How to be a Friend to Someone With Depression

I have been doing an awful lot of thinking since I left Guatemala.  It has been a hard transition coming back to the States, especially since I left my team behind.  I’m also dealing with some culture shock.  It has been difficult, but I’m surviving.  The one thing that has left me heartbroken is some of the comments I have received since Wednesday when I made my suicide attempt.  Some were trying to be helpful, but overall, they still hurt.  Although I just wrote a blog post, I decided to write another one to try to explain a little better what depression is like, what’s helpful, and what’s not.

What is Depression Like?

The hardest thing in the world is trying to describe depression to someone who has never struggled with it.  I will try my best to do so in a way that will make you understand a little better.  Everyone goes through seasons of depression: after a death, a loss of a job, a financially hard time, etc.  These seasons are hard. There is no doubt about that.  They only last a short period of time, however, then they go away.  When someone is clinically depressed (at least in my experiance) it’s that dark and deep hurt people go through, only all the time.  It’s a constant, never ceasing, pain that causes one to lose hope in themselves.  It’s not only mental, however.  Depression causes your body to physically ach.  You lose energy and in some instances, you feel like you’re having a heart attack.  Depression is something I would never wish on my worst enemy.  With God’s help and the use of medications, you can be treated and healed.  That’s a long journey, however, and it’s not a simple fix.

“That’s the thing about depression: A human being can survive almost anything, as long as she sees the end in sight. But depression is so insidious, and it compounds daily, that it’s impossible to ever see the end.”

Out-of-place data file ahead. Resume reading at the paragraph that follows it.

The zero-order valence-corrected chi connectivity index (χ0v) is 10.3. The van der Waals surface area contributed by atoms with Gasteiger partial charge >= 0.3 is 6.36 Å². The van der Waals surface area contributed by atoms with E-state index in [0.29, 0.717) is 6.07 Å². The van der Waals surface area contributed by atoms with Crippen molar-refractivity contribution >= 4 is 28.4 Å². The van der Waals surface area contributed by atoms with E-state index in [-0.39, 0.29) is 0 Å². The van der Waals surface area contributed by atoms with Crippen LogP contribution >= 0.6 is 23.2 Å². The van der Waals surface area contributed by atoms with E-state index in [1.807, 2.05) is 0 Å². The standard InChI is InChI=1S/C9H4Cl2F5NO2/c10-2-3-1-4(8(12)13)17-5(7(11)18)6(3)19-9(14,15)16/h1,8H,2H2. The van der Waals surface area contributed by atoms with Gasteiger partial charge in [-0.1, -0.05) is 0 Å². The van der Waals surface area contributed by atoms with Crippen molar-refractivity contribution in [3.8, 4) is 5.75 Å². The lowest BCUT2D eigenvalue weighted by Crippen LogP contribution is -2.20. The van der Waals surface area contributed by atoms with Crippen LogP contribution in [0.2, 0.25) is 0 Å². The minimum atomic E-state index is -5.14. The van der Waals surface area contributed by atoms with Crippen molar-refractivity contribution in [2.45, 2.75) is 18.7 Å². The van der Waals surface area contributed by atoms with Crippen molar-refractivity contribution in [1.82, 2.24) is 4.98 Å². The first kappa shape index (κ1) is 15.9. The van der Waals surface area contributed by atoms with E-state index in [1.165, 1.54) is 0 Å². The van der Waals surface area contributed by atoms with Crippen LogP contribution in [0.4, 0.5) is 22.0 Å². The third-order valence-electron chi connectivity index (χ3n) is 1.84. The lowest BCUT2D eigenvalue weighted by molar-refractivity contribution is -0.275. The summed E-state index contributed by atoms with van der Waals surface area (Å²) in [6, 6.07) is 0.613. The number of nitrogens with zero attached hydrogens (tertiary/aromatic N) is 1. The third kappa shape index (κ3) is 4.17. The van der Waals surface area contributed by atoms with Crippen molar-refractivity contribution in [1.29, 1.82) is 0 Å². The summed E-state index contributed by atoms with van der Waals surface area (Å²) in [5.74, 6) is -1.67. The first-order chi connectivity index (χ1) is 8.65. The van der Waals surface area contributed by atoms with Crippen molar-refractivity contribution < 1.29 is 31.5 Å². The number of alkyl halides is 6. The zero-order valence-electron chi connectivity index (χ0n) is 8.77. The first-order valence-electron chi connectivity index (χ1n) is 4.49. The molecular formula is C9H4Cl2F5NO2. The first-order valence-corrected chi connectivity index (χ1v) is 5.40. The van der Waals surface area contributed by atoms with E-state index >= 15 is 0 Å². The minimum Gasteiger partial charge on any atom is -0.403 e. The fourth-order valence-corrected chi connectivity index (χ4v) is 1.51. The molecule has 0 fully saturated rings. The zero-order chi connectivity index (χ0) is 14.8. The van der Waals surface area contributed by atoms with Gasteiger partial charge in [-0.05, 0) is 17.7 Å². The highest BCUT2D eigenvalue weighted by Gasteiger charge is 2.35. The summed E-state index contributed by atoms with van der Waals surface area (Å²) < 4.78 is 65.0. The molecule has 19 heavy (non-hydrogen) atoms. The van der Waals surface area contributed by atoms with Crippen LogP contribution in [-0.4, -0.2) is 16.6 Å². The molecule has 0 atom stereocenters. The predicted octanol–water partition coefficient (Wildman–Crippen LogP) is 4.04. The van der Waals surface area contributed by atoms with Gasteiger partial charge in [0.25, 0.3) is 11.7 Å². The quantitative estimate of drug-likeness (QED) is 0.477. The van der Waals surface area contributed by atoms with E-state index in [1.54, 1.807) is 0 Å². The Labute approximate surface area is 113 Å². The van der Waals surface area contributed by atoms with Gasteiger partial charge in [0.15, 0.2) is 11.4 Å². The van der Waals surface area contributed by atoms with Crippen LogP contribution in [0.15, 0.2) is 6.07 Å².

Elizabeth Wurtzel

“There is no point treating a depressed person as though she were just feeling sad, saying, ‘There now, hang on, you’ll get over it.’ Sadness is more or less like a head cold- with patience, it passes. Depression is like cancer.”
Barbara Kingsolver

What is Helpful?

The most helpful thing you could ever do for someone with depression is try to understand.  Understand that they are struggling to hold onto life itself and that they have no hope.  Understand how they are trying to get help and if they aren’t, encourage them to do so. Understand that even on their best days, they still have depression, even if it doesn’t show on the outside. It’s helpful to be there for them; to help carry their burden.  Be a friend that loves them no matter what mood they are in. Send them encouraging notes and remind them that God made them special.

What’s NOT Helpful?

There are a variety of things I could list that are not helpful, but I will try to focus on the few things I’ve come across the most.  First off, it is not helpful to ask what triggered it.  A lot of times, depressive moods don’t have a trigger, and if they do, I will tell you.  It is also not helpful to say “You have so much to live for.”  We know that already.  It’s not a matter of having something to live for, it’s a matter of being in constant pain.  Don’t ever make the person feel guilty for being depressed.  It is NOT their fault.  They don’t want to be that way, trust me.  Don’t say, “If you just prayed more, it will go away.”  That’s like saying the same thing to a cancer patient.

Sometimes words can be more hurtful, than helpful.  Please do know, though, that I appreciate everyone who has ever tried to help me feel better.  This is just a way to help people understand how they can be the most effective in helping.  I know being friends with someone who is depressed is hard.  Please be encouraged, however, in knowing your friendship could be the thing that saves their life.  This quote is one of my favorites and sums it all up pretty well.

If you know someone who’s depressed, please resolve never to ask them why. Depression isn’t a straightforward response to a bad situation; depression just is, like the weather.

Try to understand the blackness, lethargy, hopelessness, and loneliness they’re going through. Be there for them when they come through the other side. It’s hard to be a friend to someone who’s depressed, but it is one of the kindest, noblest, and best things you will ever do.”
Stephen Fry

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